First, we were told that we could claim our luggage at carousel 9 - we just needed to pick it up and proceed to the hotel. This was one of the reasons we agreed to stay overnight - had we known that our luggage wouldn't appear (and still hasn't appeared) and that we'd be wearing the same underwear for the next 50 hours, we might have had second thoughts. So we proceed to luggage claim to wait. And wait. No luggage. We go to the baggage service office, and are told that it's impossible for luggage to travel without the owner on international flights, so we should continue to wait. Another hour later, still no luggage. We return to the baggage service office - oh, well, it looks like your luggage did go to Hong Kong after all. Wait, I thought that was impossible? No, their computers show that it wasn't pulled from the aircraft, so it definitely went - it will be waiting for us in Hong Kong. Okay...

Second, we were told that we would be rebooked on tomorrow's flight. Oops - I guess our lady rebooked ALL OTHER volunteers but "forgot" to rebook us. So we arrive at the airport the next day having been told that all we needed to do was swipe our passports at the kiosk and breeze to the gate, only to have the kiosk meltdown and tell us to see an agent because our itineraries don't match our passports. After waiting in line for one hour, we're told by an agent that we should've been issued boarding passes yesterday (everyone else who volunteered had been) but the agent must have "forgotten", so we were on the oversold list for this flight. That meant that we got seats only if others volunteered to give theirs up. Oh, and we asked about our luggage again - the computer couldn't locate it at all, but we were told it was "probably" in Hong Kong. Just in case, the ticket agent tells us, she'll put in an order for it to be put on the flight today - so if by some random chance it was still in Newark, it would definitely travel with us.

So we proceed to the gate and ask for seat assignments. No, you're on standby, you have to wait at the gate. So we wait. And wait. And wait. The flight begins to board. Other people on standby are called up and issued boarding passes. Still we wait. I visit customer service and the gate agent twice, asking what's going on - am told again to wait. At this point the series of missteps and the staggering level of incompetence has pushed me into a full-blown meltdown. Finally, the gate agent makes an announcement that they're closing the doors in 5 seconds and all passengers should be on board. I rush up and say, "Are we getting on this flight or not?!" - we should've been first on the standby list, as it was their mistake that landed us there. She looks surprised - what are your names again? I tell her, and she finds our boarding passes under a pile of litter on the desk. Sorry, they must have FORGOTTEN to call our names. At this point, I'm fairly sure that all Continental employees are either on drugs or have mild to moderate learning disabilities. But we finally get on the plane - not seated together, both with middle seats (something my careful trip planning had managed to avoid with our original reservations). Whatever, we're on our way home.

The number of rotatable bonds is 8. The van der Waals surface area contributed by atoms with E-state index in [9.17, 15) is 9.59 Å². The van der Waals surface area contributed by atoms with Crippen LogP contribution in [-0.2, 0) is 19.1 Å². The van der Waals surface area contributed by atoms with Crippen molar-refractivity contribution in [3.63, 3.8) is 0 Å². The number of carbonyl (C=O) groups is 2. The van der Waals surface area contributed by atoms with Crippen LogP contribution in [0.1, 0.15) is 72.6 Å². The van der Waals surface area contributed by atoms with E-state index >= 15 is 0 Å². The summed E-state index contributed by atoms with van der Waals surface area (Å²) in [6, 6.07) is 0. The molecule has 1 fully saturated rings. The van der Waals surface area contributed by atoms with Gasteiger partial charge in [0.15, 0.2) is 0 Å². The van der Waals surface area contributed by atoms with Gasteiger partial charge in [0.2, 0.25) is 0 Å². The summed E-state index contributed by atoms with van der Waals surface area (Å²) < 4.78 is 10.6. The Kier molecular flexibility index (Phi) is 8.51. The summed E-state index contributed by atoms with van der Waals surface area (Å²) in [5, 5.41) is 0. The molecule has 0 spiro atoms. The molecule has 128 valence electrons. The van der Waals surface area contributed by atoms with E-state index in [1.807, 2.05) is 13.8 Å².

I settle in to watch some in-flight entertainment. The monitor promptly breaks.

We arrive at Hong Kong, proceed to the baggage service counter, and (this should come as no surprise) are told that our luggage never left New York. We tell them that it should have been sent yesterday, that even if it wasn't that an order was put in for it to be sent with us today, that the computers in Newark showed that it was definitely waiting for us in Hong Kong. No, no, sorry for the mistake, but their computers show that it's definitely still in Newark. We should received it the next day (today) by midnight. I'm not holding my breath. I have a feeling we're never going to see those bags again.

Moral of the story: NEVER, EVER fly Continental. And if you do, NEVER volunteer to give up your seat - the price you pay is much higher than the measly travel voucher you get in return.

Wednesday, January 6, 2010

Headed home

I'm looking forward to heading back to Hong Kong tomorrow, and this is why:

Me: *shiver*
My dad: When you shiver, it means that someone walked over your grave.

A few minutes later...

Me: *yawn*
My dad: When you yawn, someone's taking a leak on your headstone.

Gotta love the family visits.